Thank you for all of that good info. I am hoping for the outcome as you have outlined. I should not have been surprised at a recurrence but I must admit, I was! The recurrence rate for this type of BC is so high - tough to get around it. I have a friend who has gone 9 years - she will never stop seeing her uro she says. I am with her on that. I will post the results of my cysto of 9/11 -- thanks again.
How it is determined to have BCG treatment depends on risk stratification which depends upon the grade but also other factors. For NMIBC, the classification is low risk, intermediate risk, high risk. Any high-grade tumor is classified as high risk. Even it is low grade, it is classified as the intermediate-risk if the tumor is greater than 3 cm, it has multiple tumors, or if the tumor is recurrence.
TaLG - single, < 3 cm, the first time is considered low risk
TaLG - multiple, and/or > 3cm, and or recurrence is considered as intermediate risk.
TaHG, T1HG, CIS - are considered high risk
Above risk stratification is the result of a large study (2,600 patients) done by EORTC (European Organisation for Research and Treatment of Cancer) which was published in 2006. It resulted in a simple risk calculation table.
I have listed a link to the risk calculation.
In a low-risk patient, a clinician should not administer induction intravesical therapy. (Moderate Recommendation; Evidence Strength: Grade C)
In an intermediate-risk patient, a clinician should consider administration of a six week course of induction intravesical chemotherapy or immunotherapy. (Moderate Recommendation; Evidence Strength: Grade
In a high-risk patient with newly diagnosed CIS, high-grade T1, or high-risk Ta urothelial carcinoma, a clinician should administer a six-week induction course of BCG. (Strong Recommendation; Evidence Strength: Grade
Please note that these are guidelines and clinical doctors may choose a slightly different treatment based upon his or her clinical experience and other evidence.
AUA guideline explains that long-term follow up of low-grade Ta lesions demonstrates a recurrence rate of approximately 55%, but with a much lower percentage (6%) experiencing stage progression.
So, if the original diagnosis was that it was a single tumor, no CIS, LG, < 3cm, then even the recurrence puts you to the intermediate-risk category, because it happens once 5 years later, I incline to think that your urologist will not put you on BCG and put you on surveillance by regular cystoscopy. But it is possible to treat you with one time intravesical chemotherapy to reduce the possibility of future recurrence.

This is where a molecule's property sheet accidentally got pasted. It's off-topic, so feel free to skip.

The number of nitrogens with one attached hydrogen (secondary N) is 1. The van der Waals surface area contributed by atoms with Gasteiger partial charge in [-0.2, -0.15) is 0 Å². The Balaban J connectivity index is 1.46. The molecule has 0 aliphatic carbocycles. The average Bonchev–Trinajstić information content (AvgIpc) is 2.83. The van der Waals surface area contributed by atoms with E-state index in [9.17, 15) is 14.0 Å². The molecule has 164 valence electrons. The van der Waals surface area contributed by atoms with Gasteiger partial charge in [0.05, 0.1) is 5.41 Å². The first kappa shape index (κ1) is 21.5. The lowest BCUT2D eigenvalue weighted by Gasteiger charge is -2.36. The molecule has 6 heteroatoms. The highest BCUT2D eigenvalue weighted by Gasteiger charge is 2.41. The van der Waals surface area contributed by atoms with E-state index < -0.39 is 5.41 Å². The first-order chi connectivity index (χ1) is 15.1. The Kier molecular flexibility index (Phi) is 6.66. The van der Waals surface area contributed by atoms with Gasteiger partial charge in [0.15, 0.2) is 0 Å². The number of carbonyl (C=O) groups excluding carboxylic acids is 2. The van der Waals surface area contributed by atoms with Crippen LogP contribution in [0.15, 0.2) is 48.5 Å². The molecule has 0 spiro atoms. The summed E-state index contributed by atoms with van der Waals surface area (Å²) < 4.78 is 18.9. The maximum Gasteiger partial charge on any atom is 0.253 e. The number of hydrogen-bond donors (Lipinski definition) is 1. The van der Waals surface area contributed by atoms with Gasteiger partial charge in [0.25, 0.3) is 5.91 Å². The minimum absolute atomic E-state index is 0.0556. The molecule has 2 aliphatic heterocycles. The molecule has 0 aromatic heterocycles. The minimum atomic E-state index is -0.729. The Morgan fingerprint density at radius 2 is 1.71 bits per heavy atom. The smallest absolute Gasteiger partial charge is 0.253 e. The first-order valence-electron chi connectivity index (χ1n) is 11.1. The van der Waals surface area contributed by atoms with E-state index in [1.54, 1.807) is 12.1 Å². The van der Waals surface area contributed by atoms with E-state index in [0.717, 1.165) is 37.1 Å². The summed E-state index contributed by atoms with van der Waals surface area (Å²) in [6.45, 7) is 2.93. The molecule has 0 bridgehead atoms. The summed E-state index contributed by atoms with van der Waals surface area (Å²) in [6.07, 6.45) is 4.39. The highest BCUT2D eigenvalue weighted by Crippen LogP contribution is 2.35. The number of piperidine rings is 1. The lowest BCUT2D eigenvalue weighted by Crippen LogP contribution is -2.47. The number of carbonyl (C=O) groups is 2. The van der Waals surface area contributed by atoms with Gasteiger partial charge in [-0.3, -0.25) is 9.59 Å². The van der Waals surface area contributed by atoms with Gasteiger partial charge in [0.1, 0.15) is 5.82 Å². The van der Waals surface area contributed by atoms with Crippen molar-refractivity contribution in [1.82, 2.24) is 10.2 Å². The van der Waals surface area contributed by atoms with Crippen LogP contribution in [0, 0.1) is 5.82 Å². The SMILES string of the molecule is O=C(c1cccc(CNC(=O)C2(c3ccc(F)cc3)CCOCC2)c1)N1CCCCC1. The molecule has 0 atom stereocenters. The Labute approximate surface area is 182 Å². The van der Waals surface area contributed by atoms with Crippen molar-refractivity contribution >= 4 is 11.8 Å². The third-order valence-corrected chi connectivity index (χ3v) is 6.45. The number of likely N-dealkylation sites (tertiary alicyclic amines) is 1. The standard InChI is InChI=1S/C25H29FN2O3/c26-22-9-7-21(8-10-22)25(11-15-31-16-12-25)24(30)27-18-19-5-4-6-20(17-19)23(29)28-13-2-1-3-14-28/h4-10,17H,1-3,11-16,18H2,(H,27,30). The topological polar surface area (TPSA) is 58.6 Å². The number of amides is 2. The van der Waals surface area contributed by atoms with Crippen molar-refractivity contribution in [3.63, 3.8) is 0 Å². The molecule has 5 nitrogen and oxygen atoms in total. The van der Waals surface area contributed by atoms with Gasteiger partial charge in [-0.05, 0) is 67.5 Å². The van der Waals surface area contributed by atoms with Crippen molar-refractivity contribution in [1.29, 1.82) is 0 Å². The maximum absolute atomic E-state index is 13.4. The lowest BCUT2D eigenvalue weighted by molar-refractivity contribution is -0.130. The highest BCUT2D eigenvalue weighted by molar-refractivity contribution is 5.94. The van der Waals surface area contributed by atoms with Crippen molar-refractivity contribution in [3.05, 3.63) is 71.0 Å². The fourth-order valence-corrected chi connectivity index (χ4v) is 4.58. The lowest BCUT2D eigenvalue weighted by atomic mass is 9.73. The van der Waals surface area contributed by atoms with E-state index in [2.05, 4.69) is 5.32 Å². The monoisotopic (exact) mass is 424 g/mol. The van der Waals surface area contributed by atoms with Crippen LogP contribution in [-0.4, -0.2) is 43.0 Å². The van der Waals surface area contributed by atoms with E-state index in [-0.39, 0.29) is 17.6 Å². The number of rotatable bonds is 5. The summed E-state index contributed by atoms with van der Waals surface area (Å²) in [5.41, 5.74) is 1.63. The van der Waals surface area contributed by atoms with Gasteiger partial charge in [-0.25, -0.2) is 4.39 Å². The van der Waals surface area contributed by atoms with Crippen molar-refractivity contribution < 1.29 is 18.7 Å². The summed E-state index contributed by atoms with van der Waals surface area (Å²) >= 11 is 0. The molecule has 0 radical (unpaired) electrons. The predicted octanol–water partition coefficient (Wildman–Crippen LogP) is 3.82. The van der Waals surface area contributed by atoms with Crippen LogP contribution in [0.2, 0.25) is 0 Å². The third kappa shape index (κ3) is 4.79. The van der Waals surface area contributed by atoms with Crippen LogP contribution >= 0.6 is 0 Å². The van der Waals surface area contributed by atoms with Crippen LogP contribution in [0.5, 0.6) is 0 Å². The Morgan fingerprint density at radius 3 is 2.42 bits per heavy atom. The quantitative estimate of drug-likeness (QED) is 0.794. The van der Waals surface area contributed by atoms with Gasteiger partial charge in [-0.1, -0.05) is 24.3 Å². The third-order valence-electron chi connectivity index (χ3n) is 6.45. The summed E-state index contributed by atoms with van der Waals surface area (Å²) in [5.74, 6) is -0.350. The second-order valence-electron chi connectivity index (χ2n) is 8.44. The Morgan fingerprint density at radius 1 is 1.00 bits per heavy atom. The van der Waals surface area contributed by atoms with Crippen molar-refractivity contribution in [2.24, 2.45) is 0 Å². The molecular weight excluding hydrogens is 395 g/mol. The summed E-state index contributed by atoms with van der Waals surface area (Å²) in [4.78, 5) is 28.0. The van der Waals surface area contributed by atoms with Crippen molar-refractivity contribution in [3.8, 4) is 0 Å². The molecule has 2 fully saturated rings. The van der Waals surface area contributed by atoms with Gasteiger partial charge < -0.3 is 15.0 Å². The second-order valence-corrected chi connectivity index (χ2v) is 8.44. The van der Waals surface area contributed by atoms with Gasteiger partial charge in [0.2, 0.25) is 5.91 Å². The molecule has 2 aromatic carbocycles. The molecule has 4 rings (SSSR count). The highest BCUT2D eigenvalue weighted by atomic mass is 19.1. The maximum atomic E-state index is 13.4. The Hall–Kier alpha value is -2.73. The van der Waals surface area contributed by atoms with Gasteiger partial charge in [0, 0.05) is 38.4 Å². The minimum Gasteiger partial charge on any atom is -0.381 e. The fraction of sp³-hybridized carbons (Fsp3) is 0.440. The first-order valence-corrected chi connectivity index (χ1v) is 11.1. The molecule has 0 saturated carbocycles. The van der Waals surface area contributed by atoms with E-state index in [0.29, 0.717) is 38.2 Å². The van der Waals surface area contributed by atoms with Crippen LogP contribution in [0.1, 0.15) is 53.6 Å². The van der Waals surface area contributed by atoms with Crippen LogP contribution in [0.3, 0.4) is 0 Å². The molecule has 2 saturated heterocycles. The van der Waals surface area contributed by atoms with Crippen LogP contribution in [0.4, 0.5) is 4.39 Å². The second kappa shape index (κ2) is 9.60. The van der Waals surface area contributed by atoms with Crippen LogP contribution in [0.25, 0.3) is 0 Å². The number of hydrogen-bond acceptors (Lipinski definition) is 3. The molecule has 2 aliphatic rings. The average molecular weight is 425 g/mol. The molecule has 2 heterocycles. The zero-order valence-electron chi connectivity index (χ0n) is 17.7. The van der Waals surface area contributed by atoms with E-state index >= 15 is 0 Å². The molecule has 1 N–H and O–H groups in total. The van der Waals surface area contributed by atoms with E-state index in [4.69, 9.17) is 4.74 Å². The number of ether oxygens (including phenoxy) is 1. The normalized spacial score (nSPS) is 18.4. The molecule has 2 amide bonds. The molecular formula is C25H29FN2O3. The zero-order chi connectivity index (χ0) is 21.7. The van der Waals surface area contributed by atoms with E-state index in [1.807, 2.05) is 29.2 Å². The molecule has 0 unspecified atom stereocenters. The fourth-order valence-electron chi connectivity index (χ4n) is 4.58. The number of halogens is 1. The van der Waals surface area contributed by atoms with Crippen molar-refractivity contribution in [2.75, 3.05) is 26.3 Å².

Please note that the current grading system (LG,HG) came out in 2004 by WHO. Prior to (LG,HG) grading system, (G1,G2,G3) rading system was used and even today some urologits contitue to use old grading system, ie. my urologist. G2 is considered in between LG and HG.
AUA (American Urological Association) site on the guidelines for NMIBC
That helps to clarify this nasty disease. So if this lesion turns out to be low grade, since it is first I have had since turmor of 5 years ago, I will probably not get bcg - but if I continue to get lesions or tumors, then it will be used?
BCG is highly effective for high grade superficial bladder cancer. It is not as effective for early diagnosed low grade, and so it is not used. Better to save it for when you might really need it. BCG IS used for recurrent low grade tumors.
There are multiple options for when BCG cannot be used due to toxicity or unavailability. These include mitomycin and other immune-stimulating agents.
There are lots of things available, with BCG being the "gold standard."
Diagnosis 2-08 Small papillary TCC; CIS
BCG; BCG maintenance
Vice-President, American Bladder Cancer Society
Question regarding bcg. Is it only used for high grade bc? Low grade does not receive treatment after surgery (except mitomycin immediately)? If you are one of those people who cannot tolerate bcg for one reason or another, or cannot tolerate chemo of some sort, are the only options repeated surveillance and turbts?